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Trees are vital to Delta County

April 29, 2011
Daily Press

Today is Arbor Day - a day set aside to recognize the importance of trees. In the Delta County area, trees play a major role in the way we work, play and live.

The forest product industry plays a major role in our local economy. Companies like NewPage, Besse Forest Products, and countless others employ many of our friends and neighbors and are part of the foundation of our local economy.

The area's forests are part of the reason many residents choose to call Delta County home. The recreation possibilities in the area's forests are limitless. They not only draw local residents, but also tourists who want to enjoy our natural wonders.

The reason all of this is possible are trees and their abundance in Delta County.

In Escanaba today, the city marked Arbor Day, along with area scouts, by planting trees in Ludington Park and holding a ceremony.

In fact, planting trees is a great way everyone can improve the area. Before you get started, you want to make sure you're planting the right tree in the right place. A tree serves many purposes. It is wise to first determine which functions are most important to you when selecting a new tree to plant.

The main functions of a tree are:

Shade: Trees are an excellent source for cooling because not only do they block the rays of the sun, they add water to the air through transpiration. Plant where you want the shadow during the hottest time of the year.

Beauty: Trees add color and can enhance your home depending on where it's planted

Windbreak: These are most effective when you plant trees in a dense, step-like arrangement of both conifers and deciduous trees.

Boundaries: Trees can help delineate your property.

Once you determine the tree's function, you need to pick the best spot to plant it. To help ensure that you plant the right tree in the right place, there are a few things to consider:

- Short flowering trees are ideal planted under power lines. These trees will not clash with the lines and will add color and beauty to your yard. Some examples of short flowering trees are redbuds, dogwoods and crabapples.

- Large deciduous trees are best used to shade your home and yard. These trees should be planted on the southeast, southwest and west side of your home to provide cooling shade in the summer and won't obstruct the low winter sun. Examples of large shade trees are maples, oaks, spruce and many pine species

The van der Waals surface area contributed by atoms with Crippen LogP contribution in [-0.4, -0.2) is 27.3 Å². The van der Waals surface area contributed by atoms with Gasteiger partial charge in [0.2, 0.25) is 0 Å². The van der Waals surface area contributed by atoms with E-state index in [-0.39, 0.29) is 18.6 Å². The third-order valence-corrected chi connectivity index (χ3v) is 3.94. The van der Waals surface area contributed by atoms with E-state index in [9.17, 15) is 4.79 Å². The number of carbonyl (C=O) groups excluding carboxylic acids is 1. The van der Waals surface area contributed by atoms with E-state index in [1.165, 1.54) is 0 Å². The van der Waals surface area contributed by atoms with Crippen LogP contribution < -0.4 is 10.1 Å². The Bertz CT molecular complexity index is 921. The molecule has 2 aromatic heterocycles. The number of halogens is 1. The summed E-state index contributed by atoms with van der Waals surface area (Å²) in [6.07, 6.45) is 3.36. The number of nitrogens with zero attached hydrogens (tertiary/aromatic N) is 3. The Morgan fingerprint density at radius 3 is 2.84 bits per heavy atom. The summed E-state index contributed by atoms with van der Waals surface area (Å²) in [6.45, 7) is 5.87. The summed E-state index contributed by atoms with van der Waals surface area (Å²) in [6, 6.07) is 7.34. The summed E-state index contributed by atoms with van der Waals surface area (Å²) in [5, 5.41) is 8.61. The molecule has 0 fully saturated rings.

- To slow strong winter winds, many people use evergreen trees, but large deciduous trees work well, too. Windbreaks should be planted on the north side of your home, a fair distance from the nearest structure. Spruce, firs and pine trees make fine windbreaks.

Before you plant, you should also discover which trees grow best in Michigan.

To do so, consult the Arbor Day Foundation's Hardiness Zone Map at, or contact a local nursery or arborist.

Once you've determined the function of your tree and which species you'd like, you're ready to plant.

You must take special care of your tree during planting time to ensure that it will grow healthy and strong.

When planting a containerized tree, there are six steps you need to take.

1. Call before you dig. Call the 811 hotline to have underground utilities located.

2. Handle your tree with care. Always lift it up by its root ball and keep its roots moist until you plant it.

3. Dig the proper hole. Dig two to five times wider than the diameter of the root ball with sloping sides.

4. Dig to the proper depth. The trunk flare of your tree should sit slightly above ground level.

5. Back fill the hole with native soil. That is, unless the soil is all clay. Tamp soil gently to fill large air spaces.

6. Mulch your new tree. Add 2-3 inches of mulch around the planting area but keep it 1-2 inches away from the trunk.

Americans have been planting trees on Arbor Day since 1872. Nebraska City, Neb., resident, civic leader and agriculturist J. Sterling Morton urged Nebraskans to "set aside one day to plant trees, both forest and fruit."

The tree-planting holiday was so popular that by 1920, more than 45 states and U.S. territories annually celebrated Arbor Day.

Today, the tree-planters' holiday is observed in all 50 states and in many countries around the world.



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